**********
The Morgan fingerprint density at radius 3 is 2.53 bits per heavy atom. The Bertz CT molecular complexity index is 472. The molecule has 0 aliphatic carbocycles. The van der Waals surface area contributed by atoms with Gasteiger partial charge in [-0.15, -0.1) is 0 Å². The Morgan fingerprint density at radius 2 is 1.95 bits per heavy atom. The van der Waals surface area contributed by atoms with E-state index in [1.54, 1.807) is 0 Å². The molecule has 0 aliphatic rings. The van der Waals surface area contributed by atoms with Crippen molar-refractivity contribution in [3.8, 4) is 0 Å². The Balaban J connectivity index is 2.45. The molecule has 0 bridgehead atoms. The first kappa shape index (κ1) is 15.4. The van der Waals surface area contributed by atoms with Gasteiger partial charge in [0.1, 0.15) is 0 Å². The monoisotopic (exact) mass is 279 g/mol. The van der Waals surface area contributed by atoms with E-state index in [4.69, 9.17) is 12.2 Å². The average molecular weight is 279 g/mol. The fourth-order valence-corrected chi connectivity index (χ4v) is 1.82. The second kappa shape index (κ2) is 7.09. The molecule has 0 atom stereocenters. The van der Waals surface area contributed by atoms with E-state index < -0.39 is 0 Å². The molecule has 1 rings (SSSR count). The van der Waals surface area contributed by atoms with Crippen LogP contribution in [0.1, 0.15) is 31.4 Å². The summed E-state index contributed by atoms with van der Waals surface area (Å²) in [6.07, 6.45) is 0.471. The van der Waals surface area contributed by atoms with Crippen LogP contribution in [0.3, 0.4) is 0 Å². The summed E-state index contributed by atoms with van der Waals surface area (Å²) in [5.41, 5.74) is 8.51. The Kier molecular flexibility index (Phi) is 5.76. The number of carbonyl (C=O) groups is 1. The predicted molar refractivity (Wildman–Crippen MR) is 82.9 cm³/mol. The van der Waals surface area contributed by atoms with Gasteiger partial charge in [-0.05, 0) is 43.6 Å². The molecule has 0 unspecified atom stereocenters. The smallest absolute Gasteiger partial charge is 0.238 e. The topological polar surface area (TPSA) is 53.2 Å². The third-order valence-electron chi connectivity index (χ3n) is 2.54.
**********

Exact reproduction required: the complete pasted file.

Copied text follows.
The Morgan fingerprint density at radius 3 is 2.53 bits per heavy atom. The Bertz CT molecular complexity index is 472. The molecule has 0 aliphatic carbocycles. The van der Waals surface area contributed by atoms with Gasteiger partial charge in [-0.15, -0.1) is 0 Å². The Morgan fingerprint density at radius 2 is 1.95 bits per heavy atom. The van der Waals surface area contributed by atoms with E-state index in [1.54, 1.807) is 0 Å². The molecule has 0 aliphatic rings. The van der Waals surface area contributed by atoms with Crippen molar-refractivity contribution in [3.8, 4) is 0 Å². The Balaban J connectivity index is 2.45. The molecule has 0 bridgehead atoms. The first kappa shape index (κ1) is 15.4. The van der Waals surface area contributed by atoms with Gasteiger partial charge in [0.1, 0.15) is 0 Å². The monoisotopic (exact) mass is 279 g/mol. The van der Waals surface area contributed by atoms with E-state index in [4.69, 9.17) is 12.2 Å². The average molecular weight is 279 g/mol. The fourth-order valence-corrected chi connectivity index (χ4v) is 1.82. The second kappa shape index (κ2) is 7.09. The molecule has 0 atom stereocenters. The van der Waals surface area contributed by atoms with E-state index < -0.39 is 0 Å². The molecule has 1 rings (SSSR count). The van der Waals surface area contributed by atoms with Crippen LogP contribution in [0.1, 0.15) is 31.4 Å². The summed E-state index contributed by atoms with van der Waals surface area (Å²) in [6.07, 6.45) is 0.471. The van der Waals surface area contributed by atoms with Crippen LogP contribution in [0.3, 0.4) is 0 Å². The summed E-state index contributed by atoms with van der Waals surface area (Å²) in [5.41, 5.74) is 8.51. The Kier molecular flexibility index (Phi) is 5.76. The number of carbonyl (C=O) groups is 1. The predicted molar refractivity (Wildman–Crippen MR) is 82.9 cm³/mol. The van der Waals surface area contributed by atoms with Gasteiger partial charge in [-0.05, 0) is 43.6 Å². The molecule has 0 unspecified atom stereocenters. The smallest absolute Gasteiger partial charge is 0.238 e. The topological polar surface area (TPSA) is 53.2 Å². The third-order valence-electron chi connectivity index (χ3n) is 2.54.